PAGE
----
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Suspected heparin-induced thrombocytopenia in a COVID-19 patient on extracorporeal membrane oxygenation support: a case report

Abstract

Background

Extracorporeal membrane oxygenation (ECMO) support can be life-saving in critically ill COVID-19 patients. However, there are many complications associated with this procedure, including Heparin-induced thrombocytopenia (HIT.) Despite its rarity in ECMO cases, HIT can lead to devastating consequences and is difficult to manage.

Case presentation

In this report, we present a case of a COVID-19 patient on ECMO support who was diagnosed with HIT and required intensive treatment. Initially, HIT was only suspected due to newly-developed thrombocytopenia and oxygenator dysfunction, with thrombi observed later. Regarding his treatment, since there was no recommended replacement to heparin available to us at the time of diagnosis, we decided to use rivaroxaban temporarily. No adverse events were recorded during that period. The patient was able to make a full recovery.

Conclusion

HIT may jeopardize patient’s care during ECMO. As COVID-19 may bring about a surge in the number of patients requiring ECMO support, we need consented guidance to optimize treatment in this specific situation.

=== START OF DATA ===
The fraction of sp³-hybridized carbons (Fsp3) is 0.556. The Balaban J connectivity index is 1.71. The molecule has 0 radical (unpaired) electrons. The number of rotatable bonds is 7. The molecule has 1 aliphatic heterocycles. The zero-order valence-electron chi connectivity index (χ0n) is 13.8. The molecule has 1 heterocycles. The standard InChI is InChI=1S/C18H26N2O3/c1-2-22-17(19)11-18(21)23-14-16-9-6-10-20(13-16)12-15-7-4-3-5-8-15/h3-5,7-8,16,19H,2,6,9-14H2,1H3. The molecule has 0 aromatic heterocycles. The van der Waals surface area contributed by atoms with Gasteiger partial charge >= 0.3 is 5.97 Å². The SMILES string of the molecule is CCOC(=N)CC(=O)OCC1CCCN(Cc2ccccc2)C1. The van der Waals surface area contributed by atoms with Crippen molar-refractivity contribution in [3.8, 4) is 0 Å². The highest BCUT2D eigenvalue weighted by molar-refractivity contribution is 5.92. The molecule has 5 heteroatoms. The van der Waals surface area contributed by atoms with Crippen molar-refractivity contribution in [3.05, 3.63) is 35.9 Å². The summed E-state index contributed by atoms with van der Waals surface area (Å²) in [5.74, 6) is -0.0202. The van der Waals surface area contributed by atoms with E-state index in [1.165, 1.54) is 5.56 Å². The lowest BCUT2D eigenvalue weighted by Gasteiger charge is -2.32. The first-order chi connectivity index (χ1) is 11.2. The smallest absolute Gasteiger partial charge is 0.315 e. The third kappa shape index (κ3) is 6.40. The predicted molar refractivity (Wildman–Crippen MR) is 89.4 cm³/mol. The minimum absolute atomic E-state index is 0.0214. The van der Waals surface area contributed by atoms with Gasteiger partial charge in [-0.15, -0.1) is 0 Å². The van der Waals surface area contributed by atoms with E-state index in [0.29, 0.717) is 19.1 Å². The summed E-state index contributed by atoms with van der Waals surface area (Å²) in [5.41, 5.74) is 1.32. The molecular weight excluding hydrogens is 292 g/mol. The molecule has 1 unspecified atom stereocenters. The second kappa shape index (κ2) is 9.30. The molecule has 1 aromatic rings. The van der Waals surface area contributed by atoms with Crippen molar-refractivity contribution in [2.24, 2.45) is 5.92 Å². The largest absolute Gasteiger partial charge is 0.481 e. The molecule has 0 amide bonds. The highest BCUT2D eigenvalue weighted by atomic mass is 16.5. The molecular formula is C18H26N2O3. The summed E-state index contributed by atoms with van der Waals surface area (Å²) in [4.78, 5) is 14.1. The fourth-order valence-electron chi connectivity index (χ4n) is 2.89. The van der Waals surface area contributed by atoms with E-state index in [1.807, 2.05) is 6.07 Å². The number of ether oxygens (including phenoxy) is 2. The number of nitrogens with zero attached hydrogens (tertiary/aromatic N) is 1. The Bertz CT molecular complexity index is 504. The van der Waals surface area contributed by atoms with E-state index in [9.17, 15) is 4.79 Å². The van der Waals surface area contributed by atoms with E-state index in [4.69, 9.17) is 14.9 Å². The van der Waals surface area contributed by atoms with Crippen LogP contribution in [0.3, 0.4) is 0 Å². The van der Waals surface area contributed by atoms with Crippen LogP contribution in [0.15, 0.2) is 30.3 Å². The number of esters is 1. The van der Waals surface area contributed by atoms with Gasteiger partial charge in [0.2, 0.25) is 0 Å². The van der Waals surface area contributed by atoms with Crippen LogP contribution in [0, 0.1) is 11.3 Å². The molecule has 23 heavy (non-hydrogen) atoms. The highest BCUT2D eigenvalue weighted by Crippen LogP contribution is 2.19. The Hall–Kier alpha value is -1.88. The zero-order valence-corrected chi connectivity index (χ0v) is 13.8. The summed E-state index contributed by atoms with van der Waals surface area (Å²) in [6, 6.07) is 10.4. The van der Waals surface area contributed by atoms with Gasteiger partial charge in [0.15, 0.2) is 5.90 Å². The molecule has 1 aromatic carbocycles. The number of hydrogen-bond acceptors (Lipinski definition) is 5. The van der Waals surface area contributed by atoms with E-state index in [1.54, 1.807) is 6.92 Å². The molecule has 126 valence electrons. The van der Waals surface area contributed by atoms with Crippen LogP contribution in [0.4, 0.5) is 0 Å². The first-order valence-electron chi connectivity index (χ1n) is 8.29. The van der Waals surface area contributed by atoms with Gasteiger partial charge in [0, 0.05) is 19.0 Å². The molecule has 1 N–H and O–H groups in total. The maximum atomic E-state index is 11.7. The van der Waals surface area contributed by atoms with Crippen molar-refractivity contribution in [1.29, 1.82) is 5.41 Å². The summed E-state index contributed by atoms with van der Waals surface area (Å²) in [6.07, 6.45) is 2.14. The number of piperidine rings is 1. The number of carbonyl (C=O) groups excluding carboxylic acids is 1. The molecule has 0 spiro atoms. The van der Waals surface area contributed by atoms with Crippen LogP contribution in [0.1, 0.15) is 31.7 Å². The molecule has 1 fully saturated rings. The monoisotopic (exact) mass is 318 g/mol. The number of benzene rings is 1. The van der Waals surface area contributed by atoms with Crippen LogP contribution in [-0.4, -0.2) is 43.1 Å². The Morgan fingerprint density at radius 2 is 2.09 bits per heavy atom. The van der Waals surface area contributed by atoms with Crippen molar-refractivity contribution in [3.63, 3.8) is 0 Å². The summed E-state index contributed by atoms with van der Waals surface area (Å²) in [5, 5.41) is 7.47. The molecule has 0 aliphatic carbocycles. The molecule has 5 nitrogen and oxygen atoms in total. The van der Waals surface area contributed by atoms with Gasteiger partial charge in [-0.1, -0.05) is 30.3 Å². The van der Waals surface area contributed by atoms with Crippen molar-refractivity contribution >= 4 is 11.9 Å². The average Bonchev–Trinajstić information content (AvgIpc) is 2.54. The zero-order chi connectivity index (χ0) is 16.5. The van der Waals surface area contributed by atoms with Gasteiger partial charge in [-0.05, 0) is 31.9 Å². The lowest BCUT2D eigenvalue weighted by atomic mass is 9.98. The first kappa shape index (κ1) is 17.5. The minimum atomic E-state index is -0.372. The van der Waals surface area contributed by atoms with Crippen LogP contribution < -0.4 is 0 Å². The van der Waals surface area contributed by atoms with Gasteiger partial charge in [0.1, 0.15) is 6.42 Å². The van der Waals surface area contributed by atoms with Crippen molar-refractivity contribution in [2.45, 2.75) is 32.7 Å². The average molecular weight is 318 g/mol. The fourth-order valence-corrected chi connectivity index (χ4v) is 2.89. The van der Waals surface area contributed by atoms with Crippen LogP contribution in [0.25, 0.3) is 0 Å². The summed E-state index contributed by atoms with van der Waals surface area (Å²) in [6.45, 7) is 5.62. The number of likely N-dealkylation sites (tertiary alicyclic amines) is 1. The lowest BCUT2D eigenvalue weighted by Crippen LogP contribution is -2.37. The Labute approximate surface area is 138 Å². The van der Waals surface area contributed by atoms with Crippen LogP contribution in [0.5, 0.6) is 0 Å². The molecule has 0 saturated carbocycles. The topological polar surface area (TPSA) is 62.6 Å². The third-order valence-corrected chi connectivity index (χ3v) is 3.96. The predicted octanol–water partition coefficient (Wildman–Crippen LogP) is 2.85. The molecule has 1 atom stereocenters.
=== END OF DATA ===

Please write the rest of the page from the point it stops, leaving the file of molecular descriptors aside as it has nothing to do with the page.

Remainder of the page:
Background

Coronavirus disease 2019 (COVID-19), the disease caused by Severe acute respiratory syndrome coronavirus 2 (SARS-CoV-2) infection, is an ongoing medical problem worldwide [1]. Patients may have different severity levels, ranging from mild dyspnea or coughing to multiorgan failure [1]. For those with life-threatening complications, intensive interventions may be requisite. Extracorporeal membrane oxygenation (ECMO) is a potentially life-saving procedure, in which the patient’s blood is circulated through an oxygenator to provide oxygen to vital organs [2]. In ECMO, the tubing system is usually coated with heparin to reduce to risk of thrombosis due to widespread coagulation activation throughout the set [2]. However, this practice gives rise to an increased risk of Heparin-induced thrombocytopenia (HIT), a condition in which platelets are incessantly activated by anti-PF4/Heparin antibodies, leading to catastrophic thrombotic events [2]. In this report, we describe a case of a COVID-19 patient on ECMO with suspected HIT who was particularly difficult to manage due to our lack of resources.

Case report